Higher-education policy debates often pit economists primarily concerned about efficiency against sociologists mostly concerned about equity. But at a three-day conference I attended last week, a powerful argument was advanced that we need more input from a third group—philosophers—who can help guide policymakers and administrators on basic issues of fairness and justice.
Hosted by Spencer Foundation president Michael S. McPherson and University of Wisconsin philosophy professor Harry Brighouse, the conference ranged from discussions of whether it is permissible for psychology researchers to lie to subjects to debates over whether university endowments should include stock in tobacco companies.
In a keynote address, University of Pennsylvania President Amy Gutmann took on the big question of what makes a university education worthwhile and suggested that selective institutions should have three major aims: to promote opportunity and access; to facilitate creative understanding of the world; and to enable graduates to contribute significantly to society.
A number of discussions circled back to the central question of how universities make decisions about whom to admit. Morton O. Schapiro, the president of Northwestern University, suggested that the 5 percent of college students who are admitted to highly selective institutions benefit enormously from a lifetime of prestige and likely material well being. These students are the beneficiaries of extraordinary educational spending, on the order of $85,000 to $90,000 per year, an amount even the full-pay students don’t fully cover. He asked: are we allocating spaces in a moral way?
There was general consensus that the system could do better, though differing visions of which groups of students deserve more consideration. Lionel McPherson of Tufts University suggested that as matter of corrective justice, private institutions should provide much larger preferences in admissions to African-American applicants than they currently do. Erin Kelly, also of Tufts, urged efforts to make admissions and faculty selection more diverse by race and gender. Derek Bok, the former president of Harvard University and chair of the Spencer Foundation board, suggested that the sole focus on race and gender was old fashioned because it did not also consider the larger issue of low-income students. (According to a 2004 Century Foundation study, rich kids outnumber poor kids on the nation’s most selective 146 campuses by 25 to 1.)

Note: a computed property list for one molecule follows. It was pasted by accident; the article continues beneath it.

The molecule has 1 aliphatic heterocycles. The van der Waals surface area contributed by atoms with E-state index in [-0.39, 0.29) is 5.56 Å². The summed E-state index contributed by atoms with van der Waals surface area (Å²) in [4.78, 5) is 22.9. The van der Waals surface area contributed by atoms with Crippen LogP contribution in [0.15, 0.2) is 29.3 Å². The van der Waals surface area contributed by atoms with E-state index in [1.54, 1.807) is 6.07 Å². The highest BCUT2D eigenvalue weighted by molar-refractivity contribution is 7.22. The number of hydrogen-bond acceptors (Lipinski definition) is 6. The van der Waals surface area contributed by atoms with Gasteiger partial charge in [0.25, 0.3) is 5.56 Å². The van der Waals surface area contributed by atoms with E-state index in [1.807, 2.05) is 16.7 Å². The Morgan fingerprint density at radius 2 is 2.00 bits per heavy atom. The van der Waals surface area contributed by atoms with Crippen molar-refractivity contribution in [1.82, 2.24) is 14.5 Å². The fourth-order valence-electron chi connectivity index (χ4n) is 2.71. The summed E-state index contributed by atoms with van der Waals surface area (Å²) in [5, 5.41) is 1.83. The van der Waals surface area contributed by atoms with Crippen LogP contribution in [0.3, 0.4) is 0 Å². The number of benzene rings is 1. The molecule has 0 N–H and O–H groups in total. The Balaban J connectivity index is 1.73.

Gutmann suggested selective colleges should do more to include not only low-income and working-class students, but also middle- and upper-middle-class students who are unfairly treated by current admissions policies compared with wealthy students. Citing data from 31 highly selective colleges and universities that make up the Consortium on Financing Higher Education (COFHE), Gutmann suggested that the richest quintile of students are significantly over-represented compared with the qualified applicant pool, leaving the other four-fifths of the population squeezed. The richest one-fifth of the population took up 57 percent of the slots in 2003, even though this group made up only 36 percent of those with good grades and 1,200 or more on the combined math and verbal SAT. This over-representation of 21 percentage points is compared with a particularly significant under-representation in the next two quintiles.
Coming away from the conference, I wouldn’t want decisions left to philosophers alone. When Lionel McPherson was asked about political resistance to larger preferences for African-American students, his response—I’ve given up on the public—was not reassuring to small-d democrats in the room.
But adding philosophers in a more robust way to higher-education debates would surely have a salutary effect on administrators who are now focused single-mindedly on enhancing prestige and rankings. While this may be rational for individual institutions, it was noted, for the system as a whole, this obsession undermines the moral standing of the academy.Return to Top